The decision of the Parliamentary Assembly of the Council of Europe (PACE)to restore the mandate of the Russian delegation has been welcomed by the Kremlin.
In public, Russian President's press secretary Dmitry Peskov told reporters that "it is a very positive event, [which] can only be viewed positively". "It is not about a diplomatic victory of Moscow, this is about a victory of reason, because PACE cannot adequately work without the participation of the Russian delegation," he underlined. Privately, Russian officials were more excited, hoping that this was the first step in reversing a serious of measures that sanction and punish Russia following its misadventures in nearby countries such as Georgia and Ukraine.
On Tuesday, PACE approved the resolution of Belgian representative Petra De Sutter that will allow the Russian delegation to take part in the Assembly's June session. The resolution was backed by 118 members, 62 parliamentarians voted against it, while 10 abstained.
The Russian delegation to PACE was stripped off its rights to vote, to take part in monitoring missions or make up the PACE leadership institutions in April 2014, following the events in Ukraine and Crimea's reunification with Russia. In 2015, PACE considered the issues of reinstating the rights of the Russian delegation twice, but the sanctions only got tighter then. In response, the Russian delegation announced that it refused to work in such conditions and since 2016 did not submit its application to confirm its rights. In 2017 Russia also froze the payment of its membership dues to the CE budget.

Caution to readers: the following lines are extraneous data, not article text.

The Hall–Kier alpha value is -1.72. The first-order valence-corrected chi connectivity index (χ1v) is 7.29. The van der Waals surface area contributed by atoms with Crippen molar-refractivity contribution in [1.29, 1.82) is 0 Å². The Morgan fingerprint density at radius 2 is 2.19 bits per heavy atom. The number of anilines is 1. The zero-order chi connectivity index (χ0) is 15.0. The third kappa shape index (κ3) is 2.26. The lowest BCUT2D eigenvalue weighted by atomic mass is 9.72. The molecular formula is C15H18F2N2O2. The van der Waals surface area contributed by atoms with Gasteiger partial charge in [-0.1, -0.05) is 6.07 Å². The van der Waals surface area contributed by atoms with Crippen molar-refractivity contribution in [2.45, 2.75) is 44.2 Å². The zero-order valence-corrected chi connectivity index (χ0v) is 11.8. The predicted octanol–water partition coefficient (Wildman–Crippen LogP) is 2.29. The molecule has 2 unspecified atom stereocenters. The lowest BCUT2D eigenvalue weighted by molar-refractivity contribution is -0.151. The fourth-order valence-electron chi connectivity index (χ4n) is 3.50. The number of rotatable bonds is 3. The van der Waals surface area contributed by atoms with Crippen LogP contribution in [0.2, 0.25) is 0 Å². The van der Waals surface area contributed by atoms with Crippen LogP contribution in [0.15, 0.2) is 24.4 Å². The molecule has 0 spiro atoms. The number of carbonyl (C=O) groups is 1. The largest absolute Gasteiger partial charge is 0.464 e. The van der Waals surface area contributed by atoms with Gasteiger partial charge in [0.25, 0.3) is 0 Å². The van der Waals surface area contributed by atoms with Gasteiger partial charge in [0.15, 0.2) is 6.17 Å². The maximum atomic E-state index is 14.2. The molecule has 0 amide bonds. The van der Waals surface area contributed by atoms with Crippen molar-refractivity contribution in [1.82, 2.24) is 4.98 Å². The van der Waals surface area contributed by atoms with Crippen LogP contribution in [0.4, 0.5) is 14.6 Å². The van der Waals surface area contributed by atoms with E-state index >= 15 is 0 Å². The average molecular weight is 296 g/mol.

There has been an unexpected fallout from the vote in PACE in Armenia. The Armenian four-person delegation split its vote. The two government members voted against the lifting of the sanctions and the two opposition members voted in favour. Opposition pundits saw this as another example of strain in Armenian -Russian relations.
source: commonspace.eu with agencies
photo: The Kremlin (archive picture)
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